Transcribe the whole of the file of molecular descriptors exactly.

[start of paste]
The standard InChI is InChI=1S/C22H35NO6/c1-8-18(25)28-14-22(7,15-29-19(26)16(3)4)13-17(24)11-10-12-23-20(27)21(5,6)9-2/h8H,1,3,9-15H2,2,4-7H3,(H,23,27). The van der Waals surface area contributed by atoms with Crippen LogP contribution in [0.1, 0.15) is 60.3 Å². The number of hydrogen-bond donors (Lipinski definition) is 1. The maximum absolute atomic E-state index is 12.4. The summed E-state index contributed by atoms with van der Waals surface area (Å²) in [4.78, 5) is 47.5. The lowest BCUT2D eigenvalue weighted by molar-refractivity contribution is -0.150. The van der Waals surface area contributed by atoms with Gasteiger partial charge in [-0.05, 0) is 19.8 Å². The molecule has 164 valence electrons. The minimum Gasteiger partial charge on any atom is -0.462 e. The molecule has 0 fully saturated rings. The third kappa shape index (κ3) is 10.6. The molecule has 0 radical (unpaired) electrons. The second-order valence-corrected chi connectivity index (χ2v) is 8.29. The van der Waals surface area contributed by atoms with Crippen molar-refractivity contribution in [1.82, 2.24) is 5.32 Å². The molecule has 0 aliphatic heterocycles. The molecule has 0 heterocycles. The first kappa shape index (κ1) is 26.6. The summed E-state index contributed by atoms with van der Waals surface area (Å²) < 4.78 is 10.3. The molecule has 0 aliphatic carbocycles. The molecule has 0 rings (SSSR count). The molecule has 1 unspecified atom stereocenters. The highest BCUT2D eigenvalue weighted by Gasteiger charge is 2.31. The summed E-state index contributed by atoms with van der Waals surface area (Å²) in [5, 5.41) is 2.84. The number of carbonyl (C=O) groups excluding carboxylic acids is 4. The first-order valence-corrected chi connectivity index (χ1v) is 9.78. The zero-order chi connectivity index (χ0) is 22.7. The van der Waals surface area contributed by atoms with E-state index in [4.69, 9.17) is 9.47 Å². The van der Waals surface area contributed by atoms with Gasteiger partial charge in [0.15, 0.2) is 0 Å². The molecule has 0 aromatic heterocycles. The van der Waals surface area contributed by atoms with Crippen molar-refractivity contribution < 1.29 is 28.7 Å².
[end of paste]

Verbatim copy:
The standard InChI is InChI=1S/C22H35NO6/c1-8-18(25)28-14-22(7,15-29-19(26)16(3)4)13-17(24)11-10-12-23-20(27)21(5,6)9-2/h8H,1,3,9-15H2,2,4-7H3,(H,23,27). The van der Waals surface area contributed by atoms with Crippen LogP contribution in [0.1, 0.15) is 60.3 Å². The number of hydrogen-bond donors (Lipinski definition) is 1. The maximum absolute atomic E-state index is 12.4. The summed E-state index contributed by atoms with van der Waals surface area (Å²) in [4.78, 5) is 47.5. The lowest BCUT2D eigenvalue weighted by molar-refractivity contribution is -0.150. The van der Waals surface area contributed by atoms with Gasteiger partial charge in [-0.05, 0) is 19.8 Å². The molecule has 164 valence electrons. The minimum Gasteiger partial charge on any atom is -0.462 e. The molecule has 0 fully saturated rings. The third kappa shape index (κ3) is 10.6. The molecule has 0 radical (unpaired) electrons. The second-order valence-corrected chi connectivity index (χ2v) is 8.29. The van der Waals surface area contributed by atoms with Crippen molar-refractivity contribution in [1.82, 2.24) is 5.32 Å². The molecule has 0 aliphatic heterocycles. The molecule has 0 heterocycles. The first kappa shape index (κ1) is 26.6. The summed E-state index contributed by atoms with van der Waals surface area (Å²) < 4.78 is 10.3. The molecule has 0 aliphatic carbocycles. The molecule has 0 rings (SSSR count). The molecule has 1 unspecified atom stereocenters. The highest BCUT2D eigenvalue weighted by Gasteiger charge is 2.31. The summed E-state index contributed by atoms with van der Waals surface area (Å²) in [5, 5.41) is 2.84. The number of carbonyl (C=O) groups excluding carboxylic acids is 4. The first-order valence-corrected chi connectivity index (χ1v) is 9.78. The zero-order chi connectivity index (χ0) is 22.7. The van der Waals surface area contributed by atoms with E-state index in [4.69, 9.17) is 9.47 Å². The van der Waals surface area contributed by atoms with Gasteiger partial charge in [0.15, 0.2) is 0 Å². The molecule has 0 aromatic heterocycles. The van der Waals surface area contributed by atoms with Crippen molar-refractivity contribution < 1.29 is 28.7 Å².